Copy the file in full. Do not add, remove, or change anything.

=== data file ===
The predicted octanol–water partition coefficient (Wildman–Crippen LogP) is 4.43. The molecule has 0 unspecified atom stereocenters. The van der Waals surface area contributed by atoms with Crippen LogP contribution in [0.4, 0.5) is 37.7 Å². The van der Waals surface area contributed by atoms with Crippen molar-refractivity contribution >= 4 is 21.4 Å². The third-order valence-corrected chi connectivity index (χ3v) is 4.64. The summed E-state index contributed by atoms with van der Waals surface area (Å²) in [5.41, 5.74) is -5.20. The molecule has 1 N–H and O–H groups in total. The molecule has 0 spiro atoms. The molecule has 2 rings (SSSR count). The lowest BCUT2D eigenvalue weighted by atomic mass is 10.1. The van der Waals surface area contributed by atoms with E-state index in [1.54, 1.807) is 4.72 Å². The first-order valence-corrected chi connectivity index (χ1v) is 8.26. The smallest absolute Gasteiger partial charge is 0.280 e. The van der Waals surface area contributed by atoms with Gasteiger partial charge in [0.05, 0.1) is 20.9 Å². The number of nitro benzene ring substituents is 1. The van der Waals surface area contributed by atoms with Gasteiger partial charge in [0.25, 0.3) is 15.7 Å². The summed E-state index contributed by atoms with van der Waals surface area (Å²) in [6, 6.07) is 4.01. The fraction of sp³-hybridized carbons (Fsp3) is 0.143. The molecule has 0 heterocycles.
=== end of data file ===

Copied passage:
The predicted octanol–water partition coefficient (Wildman–Crippen LogP) is 4.43. The molecule has 0 unspecified atom stereocenters. The van der Waals surface area contributed by atoms with Crippen LogP contribution in [0.4, 0.5) is 37.7 Å². The van der Waals surface area contributed by atoms with Crippen molar-refractivity contribution >= 4 is 21.4 Å². The third-order valence-corrected chi connectivity index (χ3v) is 4.64. The summed E-state index contributed by atoms with van der Waals surface area (Å²) in [5.41, 5.74) is -5.20. The molecule has 1 N–H and O–H groups in total. The molecule has 0 spiro atoms. The molecule has 2 rings (SSSR count). The lowest BCUT2D eigenvalue weighted by atomic mass is 10.1. The van der Waals surface area contributed by atoms with E-state index in [1.54, 1.807) is 4.72 Å². The first-order valence-corrected chi connectivity index (χ1v) is 8.26. The smallest absolute Gasteiger partial charge is 0.280 e. The van der Waals surface area contributed by atoms with Gasteiger partial charge in [0.05, 0.1) is 20.9 Å². The number of nitro benzene ring substituents is 1. The van der Waals surface area contributed by atoms with Gasteiger partial charge in [0.25, 0.3) is 15.7 Å². The summed E-state index contributed by atoms with van der Waals surface area (Å²) in [6, 6.07) is 4.01. The fraction of sp³-hybridized carbons (Fsp3) is 0.143. The molecule has 0 heterocycles.